Together with five other Republican senators — including minority whip Jon Kyl, a member of the dissolved supercommittee — McCain unveiled a bill to eliminate the triggered defense cuts for a year. The legislation would replace the $109 billion in cuts that are scheduled to happen in 2013 with cuts to the federal workforce instead: It extends the federal employee pay freeze through June 2014 and “restricts federal hiring to only two employees for every three leaving, until the size of the federal government workforce is reduced by five percent,” which is expected to save $127 billion within 10 years.
That said, even if the bill passed, it would still leave about $491 billion in triggered defense cuts that would begin in 2014. Why undo the cuts for only one year, instead of the full decade? It’s probably that finding an additional $491 billion in offsets would be politically difficult, and proceeding without them would mean increasing the deficit by nearly half a trillion dollars. So eliminating one year of cuts would at least buy them more time.
Republicans have repeatedly proposed similar cuts to the federal workforce, but they now have a new justification. Earlier this week, the Congressional Budget Office released a study showing that federal employees, on average, were paid about 2 percent more than their private-sector counterparts — and 16 percent more when you factor in benefits, which are 48 percent greater than those for comparable workers in the private sector.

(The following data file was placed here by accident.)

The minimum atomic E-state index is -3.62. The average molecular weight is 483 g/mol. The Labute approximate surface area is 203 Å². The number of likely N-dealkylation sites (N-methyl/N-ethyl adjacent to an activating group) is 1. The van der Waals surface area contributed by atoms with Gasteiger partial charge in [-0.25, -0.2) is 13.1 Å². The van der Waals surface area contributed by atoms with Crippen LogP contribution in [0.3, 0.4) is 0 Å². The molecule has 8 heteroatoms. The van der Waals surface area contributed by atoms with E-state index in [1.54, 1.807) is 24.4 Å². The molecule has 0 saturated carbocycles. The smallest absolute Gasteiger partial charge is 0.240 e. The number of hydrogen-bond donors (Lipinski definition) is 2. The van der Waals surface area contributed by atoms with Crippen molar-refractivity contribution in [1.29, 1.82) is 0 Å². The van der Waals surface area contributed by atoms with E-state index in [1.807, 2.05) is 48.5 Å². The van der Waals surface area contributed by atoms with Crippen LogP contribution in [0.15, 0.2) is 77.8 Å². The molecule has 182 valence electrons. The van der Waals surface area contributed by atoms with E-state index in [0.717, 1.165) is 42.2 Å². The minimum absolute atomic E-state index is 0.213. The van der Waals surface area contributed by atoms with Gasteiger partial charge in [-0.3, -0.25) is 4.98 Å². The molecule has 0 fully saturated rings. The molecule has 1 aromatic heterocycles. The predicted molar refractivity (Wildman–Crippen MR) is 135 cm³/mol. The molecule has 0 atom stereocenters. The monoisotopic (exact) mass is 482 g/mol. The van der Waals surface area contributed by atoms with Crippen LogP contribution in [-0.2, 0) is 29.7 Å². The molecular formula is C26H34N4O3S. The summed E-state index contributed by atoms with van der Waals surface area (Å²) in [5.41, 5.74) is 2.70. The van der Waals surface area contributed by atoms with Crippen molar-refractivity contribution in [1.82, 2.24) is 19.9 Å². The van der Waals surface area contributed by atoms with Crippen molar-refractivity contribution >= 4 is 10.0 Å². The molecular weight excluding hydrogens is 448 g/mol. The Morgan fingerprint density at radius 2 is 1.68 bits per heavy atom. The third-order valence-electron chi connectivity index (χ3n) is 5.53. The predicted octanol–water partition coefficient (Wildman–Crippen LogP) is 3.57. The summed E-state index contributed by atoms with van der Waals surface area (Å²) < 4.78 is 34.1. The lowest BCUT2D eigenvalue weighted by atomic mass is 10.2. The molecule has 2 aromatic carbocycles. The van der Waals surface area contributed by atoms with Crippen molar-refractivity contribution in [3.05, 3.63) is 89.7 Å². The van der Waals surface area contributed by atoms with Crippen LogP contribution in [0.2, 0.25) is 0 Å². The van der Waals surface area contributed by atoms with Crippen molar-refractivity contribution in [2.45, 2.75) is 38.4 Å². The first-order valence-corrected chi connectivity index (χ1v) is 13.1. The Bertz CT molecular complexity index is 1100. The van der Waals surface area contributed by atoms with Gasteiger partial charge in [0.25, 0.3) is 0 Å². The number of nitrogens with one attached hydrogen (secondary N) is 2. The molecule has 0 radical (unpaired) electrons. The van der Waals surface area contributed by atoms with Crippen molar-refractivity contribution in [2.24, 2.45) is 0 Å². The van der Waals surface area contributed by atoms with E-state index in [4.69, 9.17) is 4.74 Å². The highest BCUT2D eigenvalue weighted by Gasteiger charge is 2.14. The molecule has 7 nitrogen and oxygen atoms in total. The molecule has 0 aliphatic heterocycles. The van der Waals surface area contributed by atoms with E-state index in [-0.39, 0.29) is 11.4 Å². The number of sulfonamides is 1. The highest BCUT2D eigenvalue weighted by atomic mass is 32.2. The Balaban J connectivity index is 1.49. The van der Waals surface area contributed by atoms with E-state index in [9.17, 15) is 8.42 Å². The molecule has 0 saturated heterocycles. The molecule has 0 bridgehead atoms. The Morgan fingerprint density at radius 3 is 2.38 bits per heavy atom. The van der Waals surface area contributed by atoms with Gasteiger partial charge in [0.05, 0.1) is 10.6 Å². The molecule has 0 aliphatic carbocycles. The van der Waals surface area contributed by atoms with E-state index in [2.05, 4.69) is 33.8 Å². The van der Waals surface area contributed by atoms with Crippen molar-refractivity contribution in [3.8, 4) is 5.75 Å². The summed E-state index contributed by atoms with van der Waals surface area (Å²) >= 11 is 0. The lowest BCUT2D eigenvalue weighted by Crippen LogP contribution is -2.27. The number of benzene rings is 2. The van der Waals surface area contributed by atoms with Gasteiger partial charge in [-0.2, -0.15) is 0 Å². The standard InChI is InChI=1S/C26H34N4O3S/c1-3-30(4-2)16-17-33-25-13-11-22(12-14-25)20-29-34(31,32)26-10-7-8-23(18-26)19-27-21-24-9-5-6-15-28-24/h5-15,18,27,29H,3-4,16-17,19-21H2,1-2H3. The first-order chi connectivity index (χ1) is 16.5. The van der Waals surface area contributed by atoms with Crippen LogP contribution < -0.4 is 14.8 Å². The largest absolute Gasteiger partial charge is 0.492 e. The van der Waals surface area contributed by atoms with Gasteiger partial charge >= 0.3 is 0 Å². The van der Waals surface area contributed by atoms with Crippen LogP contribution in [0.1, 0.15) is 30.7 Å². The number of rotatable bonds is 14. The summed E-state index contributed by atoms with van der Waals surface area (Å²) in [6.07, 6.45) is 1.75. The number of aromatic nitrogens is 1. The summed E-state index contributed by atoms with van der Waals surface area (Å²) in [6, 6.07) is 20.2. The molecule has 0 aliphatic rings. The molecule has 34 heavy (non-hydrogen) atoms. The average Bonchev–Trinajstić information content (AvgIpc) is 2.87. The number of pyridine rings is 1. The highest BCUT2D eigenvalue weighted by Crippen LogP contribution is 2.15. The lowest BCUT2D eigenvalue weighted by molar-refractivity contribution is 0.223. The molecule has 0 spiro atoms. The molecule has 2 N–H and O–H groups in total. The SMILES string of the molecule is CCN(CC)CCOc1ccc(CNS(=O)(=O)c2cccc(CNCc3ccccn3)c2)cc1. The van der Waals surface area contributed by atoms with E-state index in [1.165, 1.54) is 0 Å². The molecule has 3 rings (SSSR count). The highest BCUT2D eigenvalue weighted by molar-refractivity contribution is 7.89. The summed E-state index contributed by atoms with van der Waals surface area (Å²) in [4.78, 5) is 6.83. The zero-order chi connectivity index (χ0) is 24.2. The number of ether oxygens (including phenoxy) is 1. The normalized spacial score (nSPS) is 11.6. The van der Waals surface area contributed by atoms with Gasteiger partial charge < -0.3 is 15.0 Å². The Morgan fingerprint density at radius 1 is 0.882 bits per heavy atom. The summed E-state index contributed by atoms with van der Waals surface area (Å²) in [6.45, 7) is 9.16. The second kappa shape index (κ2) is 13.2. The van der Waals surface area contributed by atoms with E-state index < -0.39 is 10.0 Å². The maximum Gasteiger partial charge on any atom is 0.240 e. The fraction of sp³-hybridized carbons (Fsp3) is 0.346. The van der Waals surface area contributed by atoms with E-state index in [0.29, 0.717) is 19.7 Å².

In their news release for Thursday’s bill, the senators behind the bill — McCain, Kyl, Lindsey Graham, Kelly Ayotte, and Marco Rubio — touted the CBO’s recent findings and concluded that federal workers were overpaid. “During a time of persistent unemployment, stagnant economic growth, and record deficits, it’s inexcusable that federal employees are being compensated so much more than the taxpayers in the private sector who subsidize those federal benefits” they wrote.
On Wednesday, the House similarly voted to continue the federal workers pay freeze through 2013, though it was unattached to any other legislation. By contrast, President Obama is planning to propose a 0.5 percent increase in federal workers’ pay in his 2013 budget, after the conclusion of a two-year pay freeze he announced in 2010.